Opponents of the rules, including the U.S. Chamber of Commerce and the National Association of Manufacturers, immediately announced that they would file legal challenges to the rules.
House Education and Workforce Committee Chairman Bill Goodling, R-Pa., and Workforce Protections Subcommittee Chairman Cass Ballenger, R-N.C., said in a statement on Monday that the administration's decision would hinder congressional negotiations on the issue. The Occupational Safety and Health Administration's "rush to issue the standard. ... demonstrates that the administration had no intention of negotiating in good faith," they said.
The basis for the Chamber of Commerce's case is likely to be that OSHA must show substantial evidence using the best evidence available that the job risks pose a significant risk to workers and that their proposal will address those risks, said Randy Johnson, the organization's vice president of labor and employee benefits. He said the case likely would address the breadth of the rules, which could cover tens of millions of jobs involving repetitive motion, sitting too long, posture, workplace temperature, vibrations and other issues, he said.
Jennifer Krese, NAM director for employment policy, questioned the brief time between the end of the comment period and the publication of final rules. The ergonomics documents ran more than 200,000 pages, she noted. "There's nothing linear about OSHA's thought process here," said NAM attorney Baruch Fellner. "To pass [the rule] is to engage in prophecy."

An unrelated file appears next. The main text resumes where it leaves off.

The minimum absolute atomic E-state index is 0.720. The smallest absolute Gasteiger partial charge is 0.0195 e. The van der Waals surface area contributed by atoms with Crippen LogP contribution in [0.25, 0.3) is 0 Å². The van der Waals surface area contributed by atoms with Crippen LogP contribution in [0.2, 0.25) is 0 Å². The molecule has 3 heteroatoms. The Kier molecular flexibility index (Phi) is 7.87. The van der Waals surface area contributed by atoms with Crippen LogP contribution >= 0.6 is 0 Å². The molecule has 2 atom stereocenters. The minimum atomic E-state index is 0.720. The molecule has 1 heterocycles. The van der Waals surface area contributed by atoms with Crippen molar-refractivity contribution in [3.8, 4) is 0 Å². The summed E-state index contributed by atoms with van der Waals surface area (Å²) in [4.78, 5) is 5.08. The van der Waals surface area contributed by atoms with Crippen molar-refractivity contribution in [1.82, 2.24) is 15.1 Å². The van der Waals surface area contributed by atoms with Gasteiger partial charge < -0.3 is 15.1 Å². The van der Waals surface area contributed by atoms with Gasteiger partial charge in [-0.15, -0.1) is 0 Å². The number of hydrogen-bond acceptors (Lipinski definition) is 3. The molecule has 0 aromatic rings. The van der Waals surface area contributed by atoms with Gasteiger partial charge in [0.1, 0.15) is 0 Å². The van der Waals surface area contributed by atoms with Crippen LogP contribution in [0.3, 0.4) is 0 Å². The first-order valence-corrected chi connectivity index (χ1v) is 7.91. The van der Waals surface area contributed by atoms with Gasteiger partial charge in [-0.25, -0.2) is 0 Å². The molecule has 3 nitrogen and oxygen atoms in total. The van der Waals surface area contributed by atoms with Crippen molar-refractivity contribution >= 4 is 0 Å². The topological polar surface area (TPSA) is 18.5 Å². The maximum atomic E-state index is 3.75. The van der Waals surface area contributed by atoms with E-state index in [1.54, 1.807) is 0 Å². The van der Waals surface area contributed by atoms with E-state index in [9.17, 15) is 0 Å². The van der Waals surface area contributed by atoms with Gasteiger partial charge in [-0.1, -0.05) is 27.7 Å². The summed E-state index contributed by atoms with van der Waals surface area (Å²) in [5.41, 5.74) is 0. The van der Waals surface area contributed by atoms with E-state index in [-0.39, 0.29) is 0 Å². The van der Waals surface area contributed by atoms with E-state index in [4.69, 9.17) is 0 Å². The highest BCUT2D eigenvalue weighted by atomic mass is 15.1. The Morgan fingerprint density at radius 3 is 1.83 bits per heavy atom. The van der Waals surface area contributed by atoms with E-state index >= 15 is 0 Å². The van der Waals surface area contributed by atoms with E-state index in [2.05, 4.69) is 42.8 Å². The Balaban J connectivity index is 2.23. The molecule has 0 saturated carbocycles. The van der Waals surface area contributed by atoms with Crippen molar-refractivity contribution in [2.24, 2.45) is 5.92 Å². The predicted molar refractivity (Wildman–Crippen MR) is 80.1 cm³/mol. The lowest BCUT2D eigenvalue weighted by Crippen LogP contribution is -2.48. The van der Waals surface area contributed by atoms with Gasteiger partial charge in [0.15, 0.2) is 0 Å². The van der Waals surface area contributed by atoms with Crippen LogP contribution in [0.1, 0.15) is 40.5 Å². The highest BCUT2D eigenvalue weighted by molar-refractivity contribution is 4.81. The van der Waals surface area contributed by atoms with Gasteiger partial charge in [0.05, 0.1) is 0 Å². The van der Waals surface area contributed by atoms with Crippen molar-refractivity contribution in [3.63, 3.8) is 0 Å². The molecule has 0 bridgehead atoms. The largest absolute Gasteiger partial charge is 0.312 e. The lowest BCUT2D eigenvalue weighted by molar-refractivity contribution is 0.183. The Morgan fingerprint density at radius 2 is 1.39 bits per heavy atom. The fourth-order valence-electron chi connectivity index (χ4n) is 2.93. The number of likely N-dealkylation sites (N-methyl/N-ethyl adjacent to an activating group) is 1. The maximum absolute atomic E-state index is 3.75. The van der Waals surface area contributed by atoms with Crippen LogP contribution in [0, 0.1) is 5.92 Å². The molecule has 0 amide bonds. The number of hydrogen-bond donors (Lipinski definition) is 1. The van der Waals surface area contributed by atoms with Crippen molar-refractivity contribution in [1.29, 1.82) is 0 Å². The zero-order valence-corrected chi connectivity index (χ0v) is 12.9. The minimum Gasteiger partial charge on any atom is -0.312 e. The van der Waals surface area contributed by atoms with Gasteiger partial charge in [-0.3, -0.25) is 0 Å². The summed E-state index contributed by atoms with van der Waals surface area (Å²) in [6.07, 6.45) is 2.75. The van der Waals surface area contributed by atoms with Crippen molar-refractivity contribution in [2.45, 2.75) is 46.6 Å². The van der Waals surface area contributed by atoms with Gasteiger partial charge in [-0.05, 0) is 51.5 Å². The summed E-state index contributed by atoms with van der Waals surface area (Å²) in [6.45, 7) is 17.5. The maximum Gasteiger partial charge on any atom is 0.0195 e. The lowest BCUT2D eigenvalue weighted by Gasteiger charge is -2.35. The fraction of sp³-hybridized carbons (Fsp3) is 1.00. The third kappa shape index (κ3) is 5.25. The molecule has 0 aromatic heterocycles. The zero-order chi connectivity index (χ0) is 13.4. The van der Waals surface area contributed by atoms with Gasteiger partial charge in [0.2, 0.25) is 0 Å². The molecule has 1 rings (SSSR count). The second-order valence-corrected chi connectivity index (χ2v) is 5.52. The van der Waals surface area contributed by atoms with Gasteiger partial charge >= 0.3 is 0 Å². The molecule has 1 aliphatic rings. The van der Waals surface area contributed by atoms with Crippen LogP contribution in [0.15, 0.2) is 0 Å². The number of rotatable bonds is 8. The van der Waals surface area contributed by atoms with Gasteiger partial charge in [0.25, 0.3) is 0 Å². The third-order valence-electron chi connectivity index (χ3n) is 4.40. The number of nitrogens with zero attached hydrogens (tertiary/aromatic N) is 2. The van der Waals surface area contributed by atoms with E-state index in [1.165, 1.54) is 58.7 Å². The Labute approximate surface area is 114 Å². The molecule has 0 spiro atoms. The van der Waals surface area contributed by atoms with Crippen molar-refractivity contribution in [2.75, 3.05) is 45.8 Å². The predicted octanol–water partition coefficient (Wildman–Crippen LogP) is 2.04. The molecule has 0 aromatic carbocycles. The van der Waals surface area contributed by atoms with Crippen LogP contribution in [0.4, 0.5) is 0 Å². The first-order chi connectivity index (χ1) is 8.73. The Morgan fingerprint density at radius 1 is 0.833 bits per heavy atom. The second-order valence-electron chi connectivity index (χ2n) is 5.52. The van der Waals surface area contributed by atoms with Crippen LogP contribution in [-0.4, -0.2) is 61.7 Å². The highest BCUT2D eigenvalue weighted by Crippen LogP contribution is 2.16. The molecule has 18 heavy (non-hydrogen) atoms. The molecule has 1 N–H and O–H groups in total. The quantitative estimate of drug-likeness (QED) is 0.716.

Charles Jeffress, assistant labor secretary and head of the OSHA, said in an interview that the agency "carefully" considered all comments gathered over the past year since the initial announcement. He emphasized the preventive nature of the rules, which aim to curtail worker disability claims by catching harmful practices early.
The new rules contain eight tools employers can use to determine whether they are in compliance. They also include a "screen" for someone suffering from multiple stress disorder to check to see if there are things to be done to prevent the injury from reaching severe levels.
The rules provide companies that employ workers who regularly use computers with a checklist on posture, height and adjustability of workstations.
Jeffress stressed that benefits will outweigh costs. OSHA calculated that updating workstations and controlling risk factors would cost companies about $4.5 billion. But the benefits gained by reducing worker compensation and medical payments would total $9.1 billion, he said.
"What we have said is that you are employed while they are fixing your workstation," Jeffress said.
But House Workforce committee members said some estimates show the cost could easily reach $100 billion per year.
Industry sources charge that the OSHA statute prevents the agency from issuing rules on worker compensation, which they contend are the domain of the state worker-compensation boards. But Jeffress countered that "this rule does not affect any state worker laws in any way." NAM argues that the new rule will pay injured workers 90 percent of their wages rather than 66 percent paid by the state.
NAM is filing its case against the new rules on behalf of the National Coalition on Ergonomics. Krese said that at first glance, attorneys found that the rules are "worse than the proposed rule from a year ago."
Meanwhile, AFL-CIO President John Sweeney vowed on Monday to "do everything necessary" to defend the ergonomics measure against "certain political and legal attack."